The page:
SS Vitus, Modesta and Crecentia

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Saint Of The Day

Martyrs. The cult of these fourth century saints is very ancient, but few facts are known about their lives.

According to tradition, St Vitus became Christian as a child, during the reign of the Emperor Diocletian. Modesta and Crescentia were his tutor and nurse. Historians think it is probable that Modesta and Crescentia were from Sicily, while Vitus came from Lucania. From an early age Vitus gained a reputation for holiness and the power to work miracles.

The Roman authorities tried to convert him back to paganism, but he refused to give up his faith. On one occasion when he was thrown to a hungry lion, he stroked the animal and it licked him affectionately.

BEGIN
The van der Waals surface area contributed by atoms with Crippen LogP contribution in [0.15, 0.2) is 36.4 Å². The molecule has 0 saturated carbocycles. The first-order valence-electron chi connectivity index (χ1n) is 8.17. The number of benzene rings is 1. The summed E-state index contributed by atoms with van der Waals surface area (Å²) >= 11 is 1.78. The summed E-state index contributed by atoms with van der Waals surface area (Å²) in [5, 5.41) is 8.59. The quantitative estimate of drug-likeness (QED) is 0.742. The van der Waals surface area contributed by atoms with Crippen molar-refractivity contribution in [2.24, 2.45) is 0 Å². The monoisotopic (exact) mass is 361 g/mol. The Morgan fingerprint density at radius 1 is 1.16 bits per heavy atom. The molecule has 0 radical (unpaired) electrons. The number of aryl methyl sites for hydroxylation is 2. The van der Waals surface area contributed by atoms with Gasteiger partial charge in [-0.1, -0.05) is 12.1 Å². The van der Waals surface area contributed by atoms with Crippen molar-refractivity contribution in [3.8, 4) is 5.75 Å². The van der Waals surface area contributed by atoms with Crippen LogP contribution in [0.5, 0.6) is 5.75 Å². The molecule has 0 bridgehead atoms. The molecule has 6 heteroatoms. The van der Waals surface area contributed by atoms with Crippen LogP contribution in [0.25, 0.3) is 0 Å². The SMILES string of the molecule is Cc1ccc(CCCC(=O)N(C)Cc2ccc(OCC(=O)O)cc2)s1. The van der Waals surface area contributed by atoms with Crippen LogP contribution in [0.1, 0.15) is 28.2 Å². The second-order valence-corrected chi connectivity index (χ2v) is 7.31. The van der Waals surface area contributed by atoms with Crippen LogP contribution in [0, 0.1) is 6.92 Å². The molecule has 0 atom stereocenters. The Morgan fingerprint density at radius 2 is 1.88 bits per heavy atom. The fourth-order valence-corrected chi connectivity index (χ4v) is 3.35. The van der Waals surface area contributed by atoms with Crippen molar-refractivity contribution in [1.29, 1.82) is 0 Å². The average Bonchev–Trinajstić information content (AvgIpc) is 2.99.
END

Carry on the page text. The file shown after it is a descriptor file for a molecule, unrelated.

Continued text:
St Vitus is a patron of epileptics and those suffering from other seizures, such as Sydenham's Chorea (St Vitus' Dance). He also protects against poisoning by dog or snake bite and is a patron of dancers and actors.

Most mediaeval abbeys in England celebrated St Vitus without Crescentia. The Benedictines brought the devotion to the three martyrs to Poland, where a 15th century church on the site of a much earlier one, in Sierpc is dedicated to them. An ancient church in Rome on the Esquilline is also dedicated to St Vitus. His relics were claimed by Saint-Denis in Paris and Corvey in Saxony.